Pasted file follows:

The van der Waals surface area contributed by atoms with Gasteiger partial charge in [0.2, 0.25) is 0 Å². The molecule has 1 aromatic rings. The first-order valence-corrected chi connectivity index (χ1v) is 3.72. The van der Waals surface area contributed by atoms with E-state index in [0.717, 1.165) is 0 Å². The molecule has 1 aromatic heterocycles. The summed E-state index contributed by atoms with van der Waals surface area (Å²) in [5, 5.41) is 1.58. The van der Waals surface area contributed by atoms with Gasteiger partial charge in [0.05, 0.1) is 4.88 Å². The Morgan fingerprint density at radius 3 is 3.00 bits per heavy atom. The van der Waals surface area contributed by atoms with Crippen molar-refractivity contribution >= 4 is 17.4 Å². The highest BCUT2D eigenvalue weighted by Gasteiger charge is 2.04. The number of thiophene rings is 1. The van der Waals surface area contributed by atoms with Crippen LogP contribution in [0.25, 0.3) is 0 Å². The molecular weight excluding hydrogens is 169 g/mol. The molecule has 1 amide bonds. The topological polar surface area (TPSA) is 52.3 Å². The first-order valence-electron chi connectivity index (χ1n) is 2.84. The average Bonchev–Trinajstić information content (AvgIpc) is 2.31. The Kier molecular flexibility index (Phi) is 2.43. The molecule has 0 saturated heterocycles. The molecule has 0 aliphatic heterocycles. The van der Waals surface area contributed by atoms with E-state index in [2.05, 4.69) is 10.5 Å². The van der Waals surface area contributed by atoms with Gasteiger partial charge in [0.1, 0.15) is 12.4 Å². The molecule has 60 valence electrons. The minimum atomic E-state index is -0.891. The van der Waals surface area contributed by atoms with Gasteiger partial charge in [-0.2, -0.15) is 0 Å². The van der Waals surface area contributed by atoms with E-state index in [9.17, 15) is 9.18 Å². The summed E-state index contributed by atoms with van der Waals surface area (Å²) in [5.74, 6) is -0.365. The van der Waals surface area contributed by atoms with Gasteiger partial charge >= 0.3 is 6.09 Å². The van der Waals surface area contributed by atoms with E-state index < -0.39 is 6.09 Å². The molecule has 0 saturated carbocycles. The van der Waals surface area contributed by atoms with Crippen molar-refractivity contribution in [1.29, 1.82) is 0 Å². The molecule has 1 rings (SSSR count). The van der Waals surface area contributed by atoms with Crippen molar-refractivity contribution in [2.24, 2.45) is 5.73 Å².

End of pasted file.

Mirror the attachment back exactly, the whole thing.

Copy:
The van der Waals surface area contributed by atoms with Gasteiger partial charge in [0.2, 0.25) is 0 Å². The molecule has 1 aromatic rings. The first-order valence-corrected chi connectivity index (χ1v) is 3.72. The van der Waals surface area contributed by atoms with E-state index in [0.717, 1.165) is 0 Å². The molecule has 1 aromatic heterocycles. The summed E-state index contributed by atoms with van der Waals surface area (Å²) in [5, 5.41) is 1.58. The van der Waals surface area contributed by atoms with Gasteiger partial charge in [0.05, 0.1) is 4.88 Å². The Morgan fingerprint density at radius 3 is 3.00 bits per heavy atom. The van der Waals surface area contributed by atoms with Crippen molar-refractivity contribution >= 4 is 17.4 Å². The highest BCUT2D eigenvalue weighted by Gasteiger charge is 2.04. The number of thiophene rings is 1. The van der Waals surface area contributed by atoms with Crippen LogP contribution in [0.25, 0.3) is 0 Å². The molecular weight excluding hydrogens is 169 g/mol. The molecule has 1 amide bonds. The topological polar surface area (TPSA) is 52.3 Å². The first-order valence-electron chi connectivity index (χ1n) is 2.84. The average Bonchev–Trinajstić information content (AvgIpc) is 2.31. The Kier molecular flexibility index (Phi) is 2.43. The molecule has 0 saturated heterocycles. The molecule has 0 aliphatic heterocycles. The van der Waals surface area contributed by atoms with E-state index in [2.05, 4.69) is 10.5 Å². The van der Waals surface area contributed by atoms with Gasteiger partial charge in [0.1, 0.15) is 12.4 Å². The molecule has 60 valence electrons. The minimum atomic E-state index is -0.891. The van der Waals surface area contributed by atoms with Gasteiger partial charge in [-0.2, -0.15) is 0 Å². The van der Waals surface area contributed by atoms with E-state index in [9.17, 15) is 9.18 Å². The summed E-state index contributed by atoms with van der Waals surface area (Å²) in [5.74, 6) is -0.365. The van der Waals surface area contributed by atoms with Gasteiger partial charge >= 0.3 is 6.09 Å². The van der Waals surface area contributed by atoms with E-state index < -0.39 is 6.09 Å². The molecule has 0 saturated carbocycles. The van der Waals surface area contributed by atoms with Crippen molar-refractivity contribution in [1.29, 1.82) is 0 Å². The molecule has 1 rings (SSSR count). The van der Waals surface area contributed by atoms with Crippen molar-refractivity contribution in [2.24, 2.45) is 5.73 Å².